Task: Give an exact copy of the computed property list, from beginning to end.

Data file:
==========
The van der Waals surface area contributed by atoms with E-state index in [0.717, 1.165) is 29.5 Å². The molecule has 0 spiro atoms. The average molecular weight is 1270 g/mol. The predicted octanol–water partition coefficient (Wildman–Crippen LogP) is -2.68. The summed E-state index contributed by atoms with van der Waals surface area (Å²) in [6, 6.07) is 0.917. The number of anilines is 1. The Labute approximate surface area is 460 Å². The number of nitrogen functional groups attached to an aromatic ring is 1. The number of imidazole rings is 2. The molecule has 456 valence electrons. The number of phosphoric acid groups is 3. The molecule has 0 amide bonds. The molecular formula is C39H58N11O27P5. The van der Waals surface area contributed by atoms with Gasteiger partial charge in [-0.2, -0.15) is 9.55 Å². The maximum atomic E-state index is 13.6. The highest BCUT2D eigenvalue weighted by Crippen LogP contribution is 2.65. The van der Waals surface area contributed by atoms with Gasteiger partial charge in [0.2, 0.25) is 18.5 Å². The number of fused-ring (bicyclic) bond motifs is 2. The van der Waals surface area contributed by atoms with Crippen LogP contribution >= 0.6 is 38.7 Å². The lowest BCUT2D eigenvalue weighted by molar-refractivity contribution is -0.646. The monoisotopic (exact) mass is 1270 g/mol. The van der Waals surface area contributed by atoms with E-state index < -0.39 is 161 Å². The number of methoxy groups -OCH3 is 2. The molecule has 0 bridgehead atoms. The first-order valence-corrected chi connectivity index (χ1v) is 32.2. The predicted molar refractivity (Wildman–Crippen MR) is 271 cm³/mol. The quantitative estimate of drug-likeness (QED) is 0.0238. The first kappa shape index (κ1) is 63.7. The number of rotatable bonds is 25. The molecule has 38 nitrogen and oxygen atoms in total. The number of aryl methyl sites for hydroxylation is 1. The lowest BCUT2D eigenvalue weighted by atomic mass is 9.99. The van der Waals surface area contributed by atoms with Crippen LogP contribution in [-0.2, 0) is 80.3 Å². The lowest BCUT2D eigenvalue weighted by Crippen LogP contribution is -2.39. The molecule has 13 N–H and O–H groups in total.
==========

The van der Waals surface area contributed by atoms with E-state index in [0.717, 1.165) is 29.5 Å². The molecule has 0 spiro atoms. The average molecular weight is 1270 g/mol. The predicted octanol–water partition coefficient (Wildman–Crippen LogP) is -2.68. The summed E-state index contributed by atoms with van der Waals surface area (Å²) in [6, 6.07) is 0.917. The number of anilines is 1. The Labute approximate surface area is 460 Å². The number of nitrogen functional groups attached to an aromatic ring is 1. The number of imidazole rings is 2. The molecule has 456 valence electrons. The number of phosphoric acid groups is 3. The molecule has 0 amide bonds. The molecular formula is C39H58N11O27P5. The van der Waals surface area contributed by atoms with Gasteiger partial charge in [-0.2, -0.15) is 9.55 Å². The maximum atomic E-state index is 13.6. The highest BCUT2D eigenvalue weighted by Crippen LogP contribution is 2.65. The van der Waals surface area contributed by atoms with Gasteiger partial charge in [0.2, 0.25) is 18.5 Å². The number of fused-ring (bicyclic) bond motifs is 2. The van der Waals surface area contributed by atoms with Crippen LogP contribution >= 0.6 is 38.7 Å². The lowest BCUT2D eigenvalue weighted by molar-refractivity contribution is -0.646. The monoisotopic (exact) mass is 1270 g/mol. The van der Waals surface area contributed by atoms with E-state index < -0.39 is 161 Å². The number of methoxy groups -OCH3 is 2. The molecule has 0 bridgehead atoms. The first-order valence-corrected chi connectivity index (χ1v) is 32.2. The predicted molar refractivity (Wildman–Crippen MR) is 271 cm³/mol. The quantitative estimate of drug-likeness (QED) is 0.0238. The first kappa shape index (κ1) is 63.7. The number of rotatable bonds is 25. The molecule has 38 nitrogen and oxygen atoms in total. The number of aryl methyl sites for hydroxylation is 1. The lowest BCUT2D eigenvalue weighted by atomic mass is 9.99. The van der Waals surface area contributed by atoms with Crippen LogP contribution in [-0.2, 0) is 80.3 Å². The lowest BCUT2D eigenvalue weighted by Crippen LogP contribution is -2.39. The molecule has 13 N–H and O–H groups in total.